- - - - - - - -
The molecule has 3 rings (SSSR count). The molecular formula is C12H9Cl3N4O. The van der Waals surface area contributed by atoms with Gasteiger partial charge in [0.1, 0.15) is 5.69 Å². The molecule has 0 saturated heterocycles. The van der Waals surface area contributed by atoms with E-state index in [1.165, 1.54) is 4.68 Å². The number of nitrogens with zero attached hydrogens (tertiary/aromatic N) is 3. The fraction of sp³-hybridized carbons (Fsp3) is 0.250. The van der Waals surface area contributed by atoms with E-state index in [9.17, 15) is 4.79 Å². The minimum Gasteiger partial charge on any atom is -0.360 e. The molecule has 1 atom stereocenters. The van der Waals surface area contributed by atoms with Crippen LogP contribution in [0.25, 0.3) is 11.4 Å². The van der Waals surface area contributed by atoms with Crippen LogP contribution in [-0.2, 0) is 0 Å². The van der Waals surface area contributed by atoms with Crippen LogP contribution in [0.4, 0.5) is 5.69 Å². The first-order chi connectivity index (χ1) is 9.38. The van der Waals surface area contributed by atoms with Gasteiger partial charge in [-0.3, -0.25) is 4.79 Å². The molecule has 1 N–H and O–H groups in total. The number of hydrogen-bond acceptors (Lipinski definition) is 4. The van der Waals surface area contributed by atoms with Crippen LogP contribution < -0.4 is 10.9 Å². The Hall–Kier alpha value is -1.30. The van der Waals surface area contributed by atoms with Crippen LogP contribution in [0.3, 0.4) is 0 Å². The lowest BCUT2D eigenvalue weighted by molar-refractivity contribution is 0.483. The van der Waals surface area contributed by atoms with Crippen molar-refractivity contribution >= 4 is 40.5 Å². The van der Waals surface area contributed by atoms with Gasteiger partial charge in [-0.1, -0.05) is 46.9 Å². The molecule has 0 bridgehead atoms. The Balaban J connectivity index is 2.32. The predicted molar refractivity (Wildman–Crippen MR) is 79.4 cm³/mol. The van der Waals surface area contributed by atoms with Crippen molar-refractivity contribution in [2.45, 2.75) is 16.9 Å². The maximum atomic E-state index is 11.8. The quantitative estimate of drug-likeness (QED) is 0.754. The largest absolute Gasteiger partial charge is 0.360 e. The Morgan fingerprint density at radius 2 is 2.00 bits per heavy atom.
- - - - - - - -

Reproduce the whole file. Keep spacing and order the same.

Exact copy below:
The molecule has 3 rings (SSSR count). The molecular formula is C12H9Cl3N4O. The van der Waals surface area contributed by atoms with Gasteiger partial charge in [0.1, 0.15) is 5.69 Å². The molecule has 0 saturated heterocycles. The van der Waals surface area contributed by atoms with E-state index in [1.165, 1.54) is 4.68 Å². The number of nitrogens with zero attached hydrogens (tertiary/aromatic N) is 3. The fraction of sp³-hybridized carbons (Fsp3) is 0.250. The van der Waals surface area contributed by atoms with E-state index in [9.17, 15) is 4.79 Å². The minimum Gasteiger partial charge on any atom is -0.360 e. The molecule has 1 atom stereocenters. The van der Waals surface area contributed by atoms with Crippen LogP contribution in [0.25, 0.3) is 11.4 Å². The van der Waals surface area contributed by atoms with Crippen LogP contribution in [-0.2, 0) is 0 Å². The van der Waals surface area contributed by atoms with Crippen LogP contribution in [0.4, 0.5) is 5.69 Å². The first-order chi connectivity index (χ1) is 9.38. The van der Waals surface area contributed by atoms with Gasteiger partial charge in [-0.3, -0.25) is 4.79 Å². The molecule has 1 N–H and O–H groups in total. The number of hydrogen-bond acceptors (Lipinski definition) is 4. The van der Waals surface area contributed by atoms with Crippen LogP contribution < -0.4 is 10.9 Å². The Hall–Kier alpha value is -1.30. The van der Waals surface area contributed by atoms with Crippen LogP contribution in [0.3, 0.4) is 0 Å². The lowest BCUT2D eigenvalue weighted by molar-refractivity contribution is 0.483. The van der Waals surface area contributed by atoms with Crippen molar-refractivity contribution >= 4 is 40.5 Å². The van der Waals surface area contributed by atoms with Gasteiger partial charge in [-0.1, -0.05) is 46.9 Å². The molecule has 0 bridgehead atoms. The Balaban J connectivity index is 2.32. The predicted molar refractivity (Wildman–Crippen MR) is 79.4 cm³/mol. The van der Waals surface area contributed by atoms with Crippen molar-refractivity contribution in [2.45, 2.75) is 16.9 Å². The maximum atomic E-state index is 11.8. The quantitative estimate of drug-likeness (QED) is 0.754. The largest absolute Gasteiger partial charge is 0.360 e. The Morgan fingerprint density at radius 2 is 2.00 bits per heavy atom.